disciplining, or directing the work of other employees, and
exercising meaningful independent judgment and discretion,
” as a manager would. (Id. at ¶ 62).
According to the Amended Complaint, Wawa's decision to
classify all AGMs as exempt was part of a “centralized,
company-wide policy, pattern and/or practice.”
(Id. at ¶ 66).
also present a Wawa AGM Job Description, which generally
describes the duties and responsibilities of AGMs. (ECF No.
46-12, “Job Description”). The Job Description
categorizes an AGM's duties into “Principal Duties,
” “Essential Duties, ” and “Other Job
Duties.” (Id.). Under “Essential Duties,
” Wawa identifies two key duties of AGMs: (1)
Management and (2) Cash Register. (Id. at 1-2).
Under Management, AGMs serve a general supervisory role,
overseeing the overall operation of the store. (Id.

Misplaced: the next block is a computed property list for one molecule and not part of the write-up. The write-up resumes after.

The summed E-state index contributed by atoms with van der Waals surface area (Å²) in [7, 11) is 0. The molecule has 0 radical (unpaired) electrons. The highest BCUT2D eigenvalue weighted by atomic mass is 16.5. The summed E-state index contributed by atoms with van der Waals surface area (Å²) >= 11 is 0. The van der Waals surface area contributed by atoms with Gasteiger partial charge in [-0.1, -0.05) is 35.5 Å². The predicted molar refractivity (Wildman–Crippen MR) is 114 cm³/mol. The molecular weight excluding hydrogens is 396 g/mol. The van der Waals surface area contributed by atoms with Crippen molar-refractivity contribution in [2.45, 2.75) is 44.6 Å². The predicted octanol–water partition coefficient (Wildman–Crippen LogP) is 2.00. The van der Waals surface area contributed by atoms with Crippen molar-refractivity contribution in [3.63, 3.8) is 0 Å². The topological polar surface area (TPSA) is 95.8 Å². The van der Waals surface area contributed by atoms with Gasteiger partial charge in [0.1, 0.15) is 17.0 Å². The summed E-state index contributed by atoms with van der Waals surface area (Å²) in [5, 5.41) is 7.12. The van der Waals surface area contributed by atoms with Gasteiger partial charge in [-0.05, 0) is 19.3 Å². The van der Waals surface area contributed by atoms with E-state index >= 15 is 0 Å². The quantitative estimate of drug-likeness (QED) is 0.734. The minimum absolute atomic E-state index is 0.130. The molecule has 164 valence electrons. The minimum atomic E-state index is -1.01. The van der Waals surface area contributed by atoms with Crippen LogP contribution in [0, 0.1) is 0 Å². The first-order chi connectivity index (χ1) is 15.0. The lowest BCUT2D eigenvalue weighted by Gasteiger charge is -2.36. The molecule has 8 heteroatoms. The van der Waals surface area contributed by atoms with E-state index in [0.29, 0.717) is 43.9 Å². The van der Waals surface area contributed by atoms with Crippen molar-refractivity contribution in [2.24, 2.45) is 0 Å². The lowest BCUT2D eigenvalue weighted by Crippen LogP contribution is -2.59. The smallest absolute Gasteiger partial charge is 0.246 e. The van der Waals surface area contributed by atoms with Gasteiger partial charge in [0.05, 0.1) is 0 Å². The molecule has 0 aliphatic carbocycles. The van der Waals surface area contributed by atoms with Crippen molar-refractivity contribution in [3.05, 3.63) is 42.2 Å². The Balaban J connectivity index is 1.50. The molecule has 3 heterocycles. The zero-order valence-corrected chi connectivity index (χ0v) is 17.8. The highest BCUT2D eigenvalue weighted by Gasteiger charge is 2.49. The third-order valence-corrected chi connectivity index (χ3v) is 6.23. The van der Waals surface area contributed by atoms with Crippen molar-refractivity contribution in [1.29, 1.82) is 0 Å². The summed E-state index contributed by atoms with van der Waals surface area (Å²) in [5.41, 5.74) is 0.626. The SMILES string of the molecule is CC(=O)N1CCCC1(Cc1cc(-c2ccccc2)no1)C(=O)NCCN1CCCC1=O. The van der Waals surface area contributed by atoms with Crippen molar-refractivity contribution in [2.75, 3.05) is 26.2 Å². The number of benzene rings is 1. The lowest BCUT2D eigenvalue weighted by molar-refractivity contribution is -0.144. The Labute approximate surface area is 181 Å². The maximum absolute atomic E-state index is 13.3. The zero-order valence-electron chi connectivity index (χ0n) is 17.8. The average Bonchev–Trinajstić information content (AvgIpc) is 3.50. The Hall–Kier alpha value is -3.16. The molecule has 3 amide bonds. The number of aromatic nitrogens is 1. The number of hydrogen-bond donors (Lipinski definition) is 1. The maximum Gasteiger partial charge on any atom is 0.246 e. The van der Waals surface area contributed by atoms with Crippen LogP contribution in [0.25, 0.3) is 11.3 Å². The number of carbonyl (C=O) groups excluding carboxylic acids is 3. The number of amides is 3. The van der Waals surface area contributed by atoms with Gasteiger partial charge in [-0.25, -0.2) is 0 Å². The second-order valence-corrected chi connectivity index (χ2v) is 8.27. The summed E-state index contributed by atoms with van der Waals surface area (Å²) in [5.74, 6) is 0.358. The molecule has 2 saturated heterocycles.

at 1). As “Other Job Duties, ” AGMs are expected
to: (1) handle the coffee area; (2) work the oven station;
(3) and handle food service. (Id. at 2-4). Notably,
the Job Description states that the position is “based
on a 46.75 average hours work week.” (Id. at
deposition, Plaintiffs asserted that they spent the majority
of their days performing non-managerial work. Gervasio
claimed that he spent 60 percent of his time working as a
cashier, 30 in the deli, and the remaining 10 in the
facilities area. (ECF. No. 44-2, “Gervasio Dep.
Tr.” at 368-69). Similarly, Carmany explained that he
did not serve a supervisory role as AGM, although he
occasionally checked payroll, per his general manager's
request. (ECF No. 44-5, “Carmany Dep. Tr.” at
129-34). However, when asked to breakdown how he spent his